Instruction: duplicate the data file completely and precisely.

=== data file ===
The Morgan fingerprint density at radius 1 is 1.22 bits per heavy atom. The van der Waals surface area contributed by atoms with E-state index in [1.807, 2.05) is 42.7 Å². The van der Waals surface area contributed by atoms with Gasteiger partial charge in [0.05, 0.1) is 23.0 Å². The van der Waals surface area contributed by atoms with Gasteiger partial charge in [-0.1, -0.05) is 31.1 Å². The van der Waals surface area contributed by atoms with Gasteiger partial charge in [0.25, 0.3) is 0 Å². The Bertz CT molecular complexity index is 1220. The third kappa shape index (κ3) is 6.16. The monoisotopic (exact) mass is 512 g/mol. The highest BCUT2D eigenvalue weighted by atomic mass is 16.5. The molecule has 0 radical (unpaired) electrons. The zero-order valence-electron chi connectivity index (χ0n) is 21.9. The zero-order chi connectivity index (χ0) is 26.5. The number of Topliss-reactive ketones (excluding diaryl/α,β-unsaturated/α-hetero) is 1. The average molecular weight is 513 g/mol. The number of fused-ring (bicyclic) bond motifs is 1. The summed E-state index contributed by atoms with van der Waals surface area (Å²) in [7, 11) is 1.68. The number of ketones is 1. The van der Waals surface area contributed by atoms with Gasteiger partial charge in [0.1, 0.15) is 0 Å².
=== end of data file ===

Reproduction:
The Morgan fingerprint density at radius 1 is 1.22 bits per heavy atom. The van der Waals surface area contributed by atoms with E-state index in [1.807, 2.05) is 42.7 Å². The van der Waals surface area contributed by atoms with Gasteiger partial charge in [0.05, 0.1) is 23.0 Å². The van der Waals surface area contributed by atoms with Gasteiger partial charge in [-0.1, -0.05) is 31.1 Å². The van der Waals surface area contributed by atoms with Gasteiger partial charge in [0.25, 0.3) is 0 Å². The Bertz CT molecular complexity index is 1220. The third kappa shape index (κ3) is 6.16. The monoisotopic (exact) mass is 512 g/mol. The highest BCUT2D eigenvalue weighted by atomic mass is 16.5. The molecule has 0 radical (unpaired) electrons. The zero-order valence-electron chi connectivity index (χ0n) is 21.9. The zero-order chi connectivity index (χ0) is 26.5. The number of Topliss-reactive ketones (excluding diaryl/α,β-unsaturated/α-hetero) is 1. The average molecular weight is 513 g/mol. The number of fused-ring (bicyclic) bond motifs is 1. The summed E-state index contributed by atoms with van der Waals surface area (Å²) in [7, 11) is 1.68. The number of ketones is 1. The van der Waals surface area contributed by atoms with Gasteiger partial charge in [0.1, 0.15) is 0 Å².